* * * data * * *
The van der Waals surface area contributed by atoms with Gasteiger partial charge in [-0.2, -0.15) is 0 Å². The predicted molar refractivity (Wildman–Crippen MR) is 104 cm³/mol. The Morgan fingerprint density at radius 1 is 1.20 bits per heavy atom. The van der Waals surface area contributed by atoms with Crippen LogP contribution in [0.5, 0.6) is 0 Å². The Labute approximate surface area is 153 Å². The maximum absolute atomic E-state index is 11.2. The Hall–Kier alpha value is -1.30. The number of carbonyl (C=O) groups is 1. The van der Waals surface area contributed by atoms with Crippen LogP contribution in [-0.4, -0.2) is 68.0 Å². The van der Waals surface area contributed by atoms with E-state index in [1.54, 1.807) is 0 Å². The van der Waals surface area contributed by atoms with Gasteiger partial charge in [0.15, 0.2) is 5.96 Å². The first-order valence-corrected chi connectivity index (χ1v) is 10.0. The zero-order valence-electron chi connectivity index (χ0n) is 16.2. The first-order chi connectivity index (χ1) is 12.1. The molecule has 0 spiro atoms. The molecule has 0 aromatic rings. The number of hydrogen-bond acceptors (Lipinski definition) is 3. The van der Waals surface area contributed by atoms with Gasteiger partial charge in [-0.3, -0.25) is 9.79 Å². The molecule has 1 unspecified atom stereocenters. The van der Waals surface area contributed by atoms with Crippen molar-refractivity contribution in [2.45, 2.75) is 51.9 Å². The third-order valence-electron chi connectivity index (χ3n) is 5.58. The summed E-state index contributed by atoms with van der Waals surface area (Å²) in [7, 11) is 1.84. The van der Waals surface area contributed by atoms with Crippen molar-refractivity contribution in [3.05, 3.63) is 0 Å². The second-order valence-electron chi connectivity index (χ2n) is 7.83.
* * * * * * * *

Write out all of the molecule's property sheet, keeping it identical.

The van der Waals surface area contributed by atoms with Gasteiger partial charge in [-0.2, -0.15) is 0 Å². The predicted molar refractivity (Wildman–Crippen MR) is 104 cm³/mol. The Morgan fingerprint density at radius 1 is 1.20 bits per heavy atom. The van der Waals surface area contributed by atoms with Crippen LogP contribution in [0.5, 0.6) is 0 Å². The Labute approximate surface area is 153 Å². The maximum absolute atomic E-state index is 11.2. The Hall–Kier alpha value is -1.30. The number of carbonyl (C=O) groups is 1. The van der Waals surface area contributed by atoms with Crippen LogP contribution in [-0.4, -0.2) is 68.0 Å². The van der Waals surface area contributed by atoms with E-state index in [1.54, 1.807) is 0 Å². The van der Waals surface area contributed by atoms with Gasteiger partial charge in [0.15, 0.2) is 5.96 Å². The first-order valence-corrected chi connectivity index (χ1v) is 10.0. The zero-order valence-electron chi connectivity index (χ0n) is 16.2. The first-order chi connectivity index (χ1) is 12.1. The molecule has 0 spiro atoms. The molecule has 0 aromatic rings. The number of hydrogen-bond acceptors (Lipinski definition) is 3. The van der Waals surface area contributed by atoms with Gasteiger partial charge in [-0.3, -0.25) is 9.79 Å². The molecule has 1 unspecified atom stereocenters. The van der Waals surface area contributed by atoms with Crippen molar-refractivity contribution in [2.45, 2.75) is 51.9 Å². The third-order valence-electron chi connectivity index (χ3n) is 5.58. The summed E-state index contributed by atoms with van der Waals surface area (Å²) in [7, 11) is 1.84. The van der Waals surface area contributed by atoms with Crippen molar-refractivity contribution in [3.05, 3.63) is 0 Å². The second-order valence-electron chi connectivity index (χ2n) is 7.83.